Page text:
Nieuw-Scheemda, during the 16th-18th centuries usually called Scheemder-hamrik, is a hamlet in the Dutch province of Groningen and formerly the seat of a Mennonite congregation. Of the origin and history of this congregation not much is known. S. Blaupot ten Cate's assumption that the congregation of Scheemder-hamrik is identical with the Klei (Klein) Oldampt congregation is questionable. In 1650 Peter Jansen was a preacher of the Scheemder-hamrik congregation, which belonged to the Groningen Old Flemish branch and at this time had no meetinghouse. Meetings were held in Dirk Jans's home. From the early 18th century the congregation of Scheemder-hamrik, whose membership probably never surpassed 20, was always united with the congregation of neighboring Noordbroek (later mostly called Noordbroek and Nieuw-Scheemda). It was apparently not until the early 19th century that a meetinghouse was built at Nieuw-Scheemda, which was remodeled in 1840 and used until 1919. In 1921 it was sold, after its organ had been transported and installed in the Noordbroek church.
Cate, Steven Blaupot ten. Geschiedenis der Doopsgezinden in Groningen, Overijssel en Oost-Friesland, 2 vols. Leeuwarden: W. Eekhoff en J. B. Wolters, 1842: v. I, 92, 213.
Doopsgezinde Bijdragen (1879): 6, 9, 89.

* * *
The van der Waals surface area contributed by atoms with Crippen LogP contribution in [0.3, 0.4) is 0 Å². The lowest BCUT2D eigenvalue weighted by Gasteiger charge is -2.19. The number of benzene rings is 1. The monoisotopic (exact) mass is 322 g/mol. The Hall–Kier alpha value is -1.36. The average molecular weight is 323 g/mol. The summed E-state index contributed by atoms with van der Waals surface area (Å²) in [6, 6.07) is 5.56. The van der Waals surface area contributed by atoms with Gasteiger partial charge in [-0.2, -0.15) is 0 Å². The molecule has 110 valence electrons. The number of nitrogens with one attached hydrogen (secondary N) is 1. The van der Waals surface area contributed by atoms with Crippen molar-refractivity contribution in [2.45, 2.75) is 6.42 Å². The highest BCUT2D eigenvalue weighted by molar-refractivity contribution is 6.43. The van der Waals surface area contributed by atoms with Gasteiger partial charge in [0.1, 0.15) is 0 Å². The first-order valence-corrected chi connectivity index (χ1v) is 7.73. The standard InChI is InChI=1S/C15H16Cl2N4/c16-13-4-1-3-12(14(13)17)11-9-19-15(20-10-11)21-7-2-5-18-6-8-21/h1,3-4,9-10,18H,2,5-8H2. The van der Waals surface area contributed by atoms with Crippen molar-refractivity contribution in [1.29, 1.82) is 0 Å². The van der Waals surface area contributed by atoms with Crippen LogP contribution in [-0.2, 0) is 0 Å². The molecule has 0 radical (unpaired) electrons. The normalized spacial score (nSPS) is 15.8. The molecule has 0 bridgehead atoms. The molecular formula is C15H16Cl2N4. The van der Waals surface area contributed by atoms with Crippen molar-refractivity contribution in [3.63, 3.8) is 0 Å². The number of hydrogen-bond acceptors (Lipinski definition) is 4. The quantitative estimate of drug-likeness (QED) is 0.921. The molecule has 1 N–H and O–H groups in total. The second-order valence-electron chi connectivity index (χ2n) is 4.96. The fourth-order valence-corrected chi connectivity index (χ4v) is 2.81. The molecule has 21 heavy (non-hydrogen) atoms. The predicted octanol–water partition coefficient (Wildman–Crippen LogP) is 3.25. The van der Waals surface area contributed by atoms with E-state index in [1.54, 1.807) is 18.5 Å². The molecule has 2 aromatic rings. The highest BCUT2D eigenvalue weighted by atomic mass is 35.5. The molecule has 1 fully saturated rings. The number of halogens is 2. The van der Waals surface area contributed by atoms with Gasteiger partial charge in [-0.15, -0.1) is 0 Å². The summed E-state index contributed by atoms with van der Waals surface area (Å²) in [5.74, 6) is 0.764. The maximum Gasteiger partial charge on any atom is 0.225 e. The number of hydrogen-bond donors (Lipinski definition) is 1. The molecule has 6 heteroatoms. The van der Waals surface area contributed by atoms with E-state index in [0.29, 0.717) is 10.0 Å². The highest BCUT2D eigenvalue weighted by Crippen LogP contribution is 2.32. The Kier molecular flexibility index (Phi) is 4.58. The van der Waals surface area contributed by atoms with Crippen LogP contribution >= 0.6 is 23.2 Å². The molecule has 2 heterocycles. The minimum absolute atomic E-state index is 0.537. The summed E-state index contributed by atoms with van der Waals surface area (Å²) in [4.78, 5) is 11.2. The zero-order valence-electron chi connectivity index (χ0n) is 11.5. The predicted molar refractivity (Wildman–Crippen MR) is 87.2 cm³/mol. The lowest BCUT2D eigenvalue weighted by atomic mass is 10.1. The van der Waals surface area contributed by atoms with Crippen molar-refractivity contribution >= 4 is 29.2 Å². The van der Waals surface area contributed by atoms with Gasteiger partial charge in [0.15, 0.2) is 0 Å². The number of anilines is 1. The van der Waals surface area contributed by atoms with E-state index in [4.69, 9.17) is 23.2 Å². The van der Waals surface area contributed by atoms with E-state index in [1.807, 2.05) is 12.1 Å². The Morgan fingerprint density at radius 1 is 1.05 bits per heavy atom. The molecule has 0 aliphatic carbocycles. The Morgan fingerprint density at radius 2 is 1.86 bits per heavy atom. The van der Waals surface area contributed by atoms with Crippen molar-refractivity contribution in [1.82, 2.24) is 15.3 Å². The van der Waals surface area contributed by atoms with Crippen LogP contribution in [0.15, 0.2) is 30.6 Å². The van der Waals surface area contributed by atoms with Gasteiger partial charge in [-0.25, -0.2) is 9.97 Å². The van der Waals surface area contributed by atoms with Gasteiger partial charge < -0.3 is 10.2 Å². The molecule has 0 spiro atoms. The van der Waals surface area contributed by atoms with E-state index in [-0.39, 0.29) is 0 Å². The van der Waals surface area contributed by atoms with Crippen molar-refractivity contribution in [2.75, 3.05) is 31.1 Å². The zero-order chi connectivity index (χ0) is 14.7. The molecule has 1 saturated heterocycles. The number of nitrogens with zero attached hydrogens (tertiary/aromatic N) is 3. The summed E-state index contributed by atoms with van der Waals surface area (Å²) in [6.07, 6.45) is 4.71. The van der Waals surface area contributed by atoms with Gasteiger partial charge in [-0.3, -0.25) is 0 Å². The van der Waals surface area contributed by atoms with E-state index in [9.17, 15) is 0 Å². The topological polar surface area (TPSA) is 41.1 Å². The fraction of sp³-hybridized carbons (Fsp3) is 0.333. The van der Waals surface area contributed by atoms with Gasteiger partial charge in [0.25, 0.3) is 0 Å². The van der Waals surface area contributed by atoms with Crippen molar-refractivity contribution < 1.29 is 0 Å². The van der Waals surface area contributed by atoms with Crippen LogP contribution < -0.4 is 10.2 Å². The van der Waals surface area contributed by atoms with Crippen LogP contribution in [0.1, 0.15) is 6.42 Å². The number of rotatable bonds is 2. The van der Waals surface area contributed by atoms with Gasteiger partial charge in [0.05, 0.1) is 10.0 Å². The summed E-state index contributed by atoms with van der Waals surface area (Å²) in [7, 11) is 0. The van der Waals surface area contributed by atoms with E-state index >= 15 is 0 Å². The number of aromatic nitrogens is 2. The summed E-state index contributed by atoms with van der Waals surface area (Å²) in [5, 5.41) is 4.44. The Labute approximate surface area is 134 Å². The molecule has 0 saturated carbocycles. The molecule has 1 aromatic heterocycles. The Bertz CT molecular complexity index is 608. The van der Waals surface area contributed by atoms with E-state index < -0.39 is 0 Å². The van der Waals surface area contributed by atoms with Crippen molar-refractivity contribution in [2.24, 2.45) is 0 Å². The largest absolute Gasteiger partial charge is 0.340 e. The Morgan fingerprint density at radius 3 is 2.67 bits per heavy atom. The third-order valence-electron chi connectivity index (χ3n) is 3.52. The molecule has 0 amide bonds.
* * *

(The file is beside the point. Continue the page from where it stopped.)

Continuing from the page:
Doopsgezind Jaarboekje (1840): 46; (1850): 57.
Hege, Christian and Christian Neff. Mennonitisches Lexikon, 4 vols. Frankfurt & Weierhof: Hege; Karlsruhe: Schneider, 1913-1967: v. III, 265.
|Author(s)||Nanne van der Zijpp|
 Cite This Article
Zijpp, Nanne van der. "Nieuw-Scheemda (Groningen, Netherlands)." Global Anabaptist Mennonite Encyclopedia Online. 1957. Web. 12 Feb 2016. http://gameo.org/index.php?title=Nieuw-Scheemda_(Groningen,_Netherlands)&oldid=108977.
Zijpp, Nanne van der. (1957). Nieuw-Scheemda (Groningen, Netherlands). Global Anabaptist Mennonite Encyclopedia Online. Retrieved 12 February 2016, from http://gameo.org/index.php?title=Nieuw-Scheemda_(Groningen,_Netherlands)&oldid=108977.
Herald Press website.
©1996-2016 by the Global Anabaptist Mennonite Encyclopedia Online. All rights reserved.